Skip to main content
ARS Home » Southeast Area » Oxford, Mississippi » National Sedimentation Laboratory » Watershed Physical Processes Research » Research » Publications at this Location » Publication #361806

Research Project: Managing Water and Sediment Movement in Agricultural Watersheds

Location: Watershed Physical Processes Research

Title: Short term sediment accumulation rates reveal seasonal time lags between sediment delivery and deposition in an oxbow lake

item Wren, Daniel
item Taylor, Jason
item Rigby Jr, James
item Locke, Martin
item Witthaus, Lindsey

Submitted to: Agriculture, Ecosystems and Environment
Publication Type: Peer Reviewed Journal
Publication Acceptance Date: 5/9/2019
Publication Date: 5/23/2019
Publication URL:
Citation: Wren, D.G., Taylor, J.M., Rigby Jr, J.R., Locke, M.A., Yasarer, L.M. 2019. Short term sediment accumulation rates reveal seasonal time lags between sediment delivery and deposition in an oxbow lake. Agriculture, Ecosystems and Environment. 281:92-99.

Interpretive Summary: Sediments stored in lakes represent a valuable archive that can be used to reveal the erosion history of watersheds. A portion of the soil eroded during runoff events is deposited in lakes, and the rate at which sediment accumulates is related to the rate of erosion from the surrounding land. Knowing the amount by which management practices reduce erosion rates can help to justify expenditures by quantifying the effectiveness of the practices in comparison to ancient erosion rates. Typical techniques for measuring sediment accumulation cannot resolve rates more recent that approximately 5 years. Sediment traps, containers that sit on the bottom of a lake and collect particles that settle out of suspension, can allow for multiple rate measurements per year, which allows for measuring very recent sedimentation rates and connecting the rates to recent changes in a watershed. In the present study, sediment traps were used to measure sedimentation rates in Beasley Lake, MS, for three years (2016-2018). It was found that there was a delay between high amounts of rainfall, which led increased amounts of soil entering the lake, and the eventual settling of the particles in the sediment traps. The delay means that soil particles only settled during summer and fall months, when temperatures were higher and there was more production of algae, which likely caused particles to clump together and settle. An implication of this result is that it may not be possible to use the method to resolve changes in watershed erosion caused by specific short-term events like tillage or an intense storm. The delay in deposition means that it will only be possible to discern the integrated effects of episodic events that occur in the winter or early spring and that particles entering the lake with winter runoff may not be trapped in the lake, since they may remain in suspension and pass through the lake.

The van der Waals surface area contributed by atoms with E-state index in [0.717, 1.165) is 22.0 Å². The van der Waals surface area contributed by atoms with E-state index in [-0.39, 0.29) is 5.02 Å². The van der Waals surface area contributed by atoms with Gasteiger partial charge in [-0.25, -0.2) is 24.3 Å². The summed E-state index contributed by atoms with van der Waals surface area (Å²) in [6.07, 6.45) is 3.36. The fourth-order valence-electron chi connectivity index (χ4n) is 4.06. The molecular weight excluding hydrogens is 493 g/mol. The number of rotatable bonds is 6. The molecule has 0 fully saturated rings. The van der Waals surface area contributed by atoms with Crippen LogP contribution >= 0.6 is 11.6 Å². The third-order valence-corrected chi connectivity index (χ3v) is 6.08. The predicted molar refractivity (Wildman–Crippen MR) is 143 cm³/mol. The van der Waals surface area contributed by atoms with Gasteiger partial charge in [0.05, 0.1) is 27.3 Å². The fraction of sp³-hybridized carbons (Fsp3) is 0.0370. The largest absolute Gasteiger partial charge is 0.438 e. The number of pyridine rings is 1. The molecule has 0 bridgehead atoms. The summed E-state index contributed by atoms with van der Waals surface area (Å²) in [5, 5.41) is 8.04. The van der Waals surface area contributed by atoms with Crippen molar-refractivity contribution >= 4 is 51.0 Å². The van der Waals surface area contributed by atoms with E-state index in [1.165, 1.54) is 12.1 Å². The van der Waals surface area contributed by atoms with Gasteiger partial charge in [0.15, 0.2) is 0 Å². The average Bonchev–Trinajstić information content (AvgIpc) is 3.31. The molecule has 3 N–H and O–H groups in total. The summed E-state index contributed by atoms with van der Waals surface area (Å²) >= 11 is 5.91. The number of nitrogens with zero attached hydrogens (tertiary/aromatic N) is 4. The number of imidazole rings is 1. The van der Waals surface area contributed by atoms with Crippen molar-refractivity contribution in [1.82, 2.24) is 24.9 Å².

Technical Abstract: Recent sedimentation rates are useful for quantifying how changes in a watershed affect soil erosion; however, typical geochronological methods for dating sediments are limited in temporal resolution, particularly for newly deposited sediments. Methods capable of measuring the effectiveness of erosion control practices are needed, for example, by the Conservation Effects Assessment Project (CEAP), which aims to quantify the effectiveness of conservation practices in agricultural watersheds. We used sediment traps to measure short-term sediment accumulation rates in Beasley Lake, Mississippi, a natural oxbow lake whose watershed has a mix of agricultural and forested land. Precipitation data from a local Soil Climate Analysis Network (SCAN) site and water quality measurements from Beasley Lake were used to explain intra-annual patterns in sediment deposition. We found that sediment accumulation in the traps was highest in the summer months of July and August, while the highest rate of runoff, indicated by increased precipitation and total suspended solids, occurred in late winter and early spring (February-April). The delay between fine sediments entering the lake and deposition in the traps prevented the detection of changes in watershed erosion within seasons; however, sediment traps were shown to be useful for inferring changes in watershed erosion rates on annual timescales. Our results indicate that the trapping efficiency of Beasley Lake may not be as high as expected due to the potential for sediment particles to exit the lake through its outflow during winter and spring runoff before particles settled out of suspension. The rate and timing of sediment accumulation in Beasley lake was highly seasonal and occurred when water temperature and pH increased, potentially through interactions with algal blooms. Our findings on the delay between increases in suspended sediment concentration and deposition of particles in Beasley Lake contribute new understanding of the interactions between suspended sediments, algal biomass, and water chemistry in a natural oxbow lake and provide support for using sediment traps to measure intra-annual variability in sedimentation rates in oxbow lakes.